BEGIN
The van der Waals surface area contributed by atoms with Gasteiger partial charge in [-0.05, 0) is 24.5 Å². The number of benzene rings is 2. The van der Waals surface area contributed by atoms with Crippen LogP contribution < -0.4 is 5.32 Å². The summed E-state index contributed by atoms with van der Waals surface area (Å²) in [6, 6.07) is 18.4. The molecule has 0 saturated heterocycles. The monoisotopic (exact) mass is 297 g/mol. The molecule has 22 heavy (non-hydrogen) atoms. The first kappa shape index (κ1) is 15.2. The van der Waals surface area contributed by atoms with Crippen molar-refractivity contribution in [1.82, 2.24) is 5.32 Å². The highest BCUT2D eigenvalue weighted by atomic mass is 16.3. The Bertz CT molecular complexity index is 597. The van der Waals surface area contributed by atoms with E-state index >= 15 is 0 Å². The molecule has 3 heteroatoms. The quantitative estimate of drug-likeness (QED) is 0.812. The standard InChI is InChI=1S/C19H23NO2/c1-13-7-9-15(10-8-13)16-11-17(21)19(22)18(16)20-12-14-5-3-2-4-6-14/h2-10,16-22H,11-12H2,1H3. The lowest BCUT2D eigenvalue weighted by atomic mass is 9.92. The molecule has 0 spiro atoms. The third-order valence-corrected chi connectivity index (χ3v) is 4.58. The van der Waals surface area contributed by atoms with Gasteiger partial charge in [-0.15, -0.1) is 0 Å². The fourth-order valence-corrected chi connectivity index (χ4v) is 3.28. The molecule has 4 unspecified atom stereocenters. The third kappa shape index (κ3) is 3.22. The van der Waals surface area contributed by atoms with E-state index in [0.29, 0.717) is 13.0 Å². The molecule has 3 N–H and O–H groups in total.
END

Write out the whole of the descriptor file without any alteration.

The van der Waals surface area contributed by atoms with Gasteiger partial charge in [-0.05, 0) is 24.5 Å². The number of benzene rings is 2. The van der Waals surface area contributed by atoms with Crippen LogP contribution < -0.4 is 5.32 Å². The summed E-state index contributed by atoms with van der Waals surface area (Å²) in [6, 6.07) is 18.4. The molecule has 0 saturated heterocycles. The monoisotopic (exact) mass is 297 g/mol. The molecule has 22 heavy (non-hydrogen) atoms. The first kappa shape index (κ1) is 15.2. The van der Waals surface area contributed by atoms with Crippen molar-refractivity contribution in [1.82, 2.24) is 5.32 Å². The highest BCUT2D eigenvalue weighted by atomic mass is 16.3. The Bertz CT molecular complexity index is 597. The van der Waals surface area contributed by atoms with E-state index >= 15 is 0 Å². The molecule has 3 heteroatoms. The quantitative estimate of drug-likeness (QED) is 0.812. The standard InChI is InChI=1S/C19H23NO2/c1-13-7-9-15(10-8-13)16-11-17(21)19(22)18(16)20-12-14-5-3-2-4-6-14/h2-10,16-22H,11-12H2,1H3. The lowest BCUT2D eigenvalue weighted by atomic mass is 9.92. The molecule has 0 spiro atoms. The third-order valence-corrected chi connectivity index (χ3v) is 4.58. The van der Waals surface area contributed by atoms with Gasteiger partial charge in [-0.15, -0.1) is 0 Å². The fourth-order valence-corrected chi connectivity index (χ4v) is 3.28. The molecule has 4 unspecified atom stereocenters. The third kappa shape index (κ3) is 3.22. The van der Waals surface area contributed by atoms with E-state index in [0.29, 0.717) is 13.0 Å². The molecule has 3 N–H and O–H groups in total.